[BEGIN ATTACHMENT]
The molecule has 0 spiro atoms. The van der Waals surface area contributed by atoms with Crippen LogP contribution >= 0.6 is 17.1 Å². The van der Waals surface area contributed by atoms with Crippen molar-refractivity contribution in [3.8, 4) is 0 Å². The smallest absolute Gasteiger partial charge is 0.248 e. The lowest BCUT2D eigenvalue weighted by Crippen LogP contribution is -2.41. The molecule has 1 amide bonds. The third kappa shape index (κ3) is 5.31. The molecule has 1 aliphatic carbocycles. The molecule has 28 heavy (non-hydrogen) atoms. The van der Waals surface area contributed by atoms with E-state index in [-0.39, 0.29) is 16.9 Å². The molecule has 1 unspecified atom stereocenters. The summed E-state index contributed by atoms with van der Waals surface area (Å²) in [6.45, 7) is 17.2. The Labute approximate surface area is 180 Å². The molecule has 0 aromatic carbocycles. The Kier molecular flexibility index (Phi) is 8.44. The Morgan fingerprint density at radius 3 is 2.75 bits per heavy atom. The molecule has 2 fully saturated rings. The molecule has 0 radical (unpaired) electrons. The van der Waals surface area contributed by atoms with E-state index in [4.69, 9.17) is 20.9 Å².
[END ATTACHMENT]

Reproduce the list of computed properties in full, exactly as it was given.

The molecule has 0 spiro atoms. The van der Waals surface area contributed by atoms with Crippen LogP contribution >= 0.6 is 17.1 Å². The van der Waals surface area contributed by atoms with Crippen molar-refractivity contribution in [3.8, 4) is 0 Å². The smallest absolute Gasteiger partial charge is 0.248 e. The lowest BCUT2D eigenvalue weighted by Crippen LogP contribution is -2.41. The molecule has 1 amide bonds. The third kappa shape index (κ3) is 5.31. The molecule has 1 aliphatic carbocycles. The molecule has 28 heavy (non-hydrogen) atoms. The van der Waals surface area contributed by atoms with E-state index in [-0.39, 0.29) is 16.9 Å². The molecule has 1 unspecified atom stereocenters. The summed E-state index contributed by atoms with van der Waals surface area (Å²) in [6.45, 7) is 17.2. The Labute approximate surface area is 180 Å². The molecule has 0 aromatic carbocycles. The Kier molecular flexibility index (Phi) is 8.44. The Morgan fingerprint density at radius 3 is 2.75 bits per heavy atom. The molecule has 2 fully saturated rings. The molecule has 0 radical (unpaired) electrons. The van der Waals surface area contributed by atoms with E-state index in [4.69, 9.17) is 20.9 Å².